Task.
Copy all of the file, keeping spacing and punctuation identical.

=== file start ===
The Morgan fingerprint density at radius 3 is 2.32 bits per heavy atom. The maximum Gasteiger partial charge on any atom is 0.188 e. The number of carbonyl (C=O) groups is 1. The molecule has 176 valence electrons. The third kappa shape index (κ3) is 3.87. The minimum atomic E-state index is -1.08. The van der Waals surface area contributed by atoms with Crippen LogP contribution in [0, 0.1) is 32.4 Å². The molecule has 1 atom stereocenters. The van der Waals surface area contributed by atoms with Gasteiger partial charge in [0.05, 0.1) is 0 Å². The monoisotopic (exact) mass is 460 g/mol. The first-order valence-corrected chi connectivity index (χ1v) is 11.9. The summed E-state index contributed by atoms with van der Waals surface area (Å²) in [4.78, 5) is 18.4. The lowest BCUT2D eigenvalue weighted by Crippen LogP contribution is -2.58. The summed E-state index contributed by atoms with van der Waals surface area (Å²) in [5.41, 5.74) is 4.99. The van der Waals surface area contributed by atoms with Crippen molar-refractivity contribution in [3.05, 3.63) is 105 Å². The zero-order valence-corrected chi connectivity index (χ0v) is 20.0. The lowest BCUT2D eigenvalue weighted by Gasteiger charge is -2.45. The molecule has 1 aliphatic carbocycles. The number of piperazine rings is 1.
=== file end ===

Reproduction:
The Morgan fingerprint density at radius 3 is 2.32 bits per heavy atom. The maximum Gasteiger partial charge on any atom is 0.188 e. The number of carbonyl (C=O) groups is 1. The molecule has 176 valence electrons. The third kappa shape index (κ3) is 3.87. The minimum atomic E-state index is -1.08. The van der Waals surface area contributed by atoms with Crippen LogP contribution in [0, 0.1) is 32.4 Å². The molecule has 1 atom stereocenters. The van der Waals surface area contributed by atoms with Gasteiger partial charge in [0.05, 0.1) is 0 Å². The monoisotopic (exact) mass is 460 g/mol. The first-order valence-corrected chi connectivity index (χ1v) is 11.9. The summed E-state index contributed by atoms with van der Waals surface area (Å²) in [4.78, 5) is 18.4. The lowest BCUT2D eigenvalue weighted by Crippen LogP contribution is -2.58. The summed E-state index contributed by atoms with van der Waals surface area (Å²) in [5.41, 5.74) is 4.99. The van der Waals surface area contributed by atoms with Crippen molar-refractivity contribution in [3.05, 3.63) is 105 Å². The zero-order valence-corrected chi connectivity index (χ0v) is 20.0. The lowest BCUT2D eigenvalue weighted by Gasteiger charge is -2.45. The molecule has 1 aliphatic carbocycles. The number of piperazine rings is 1.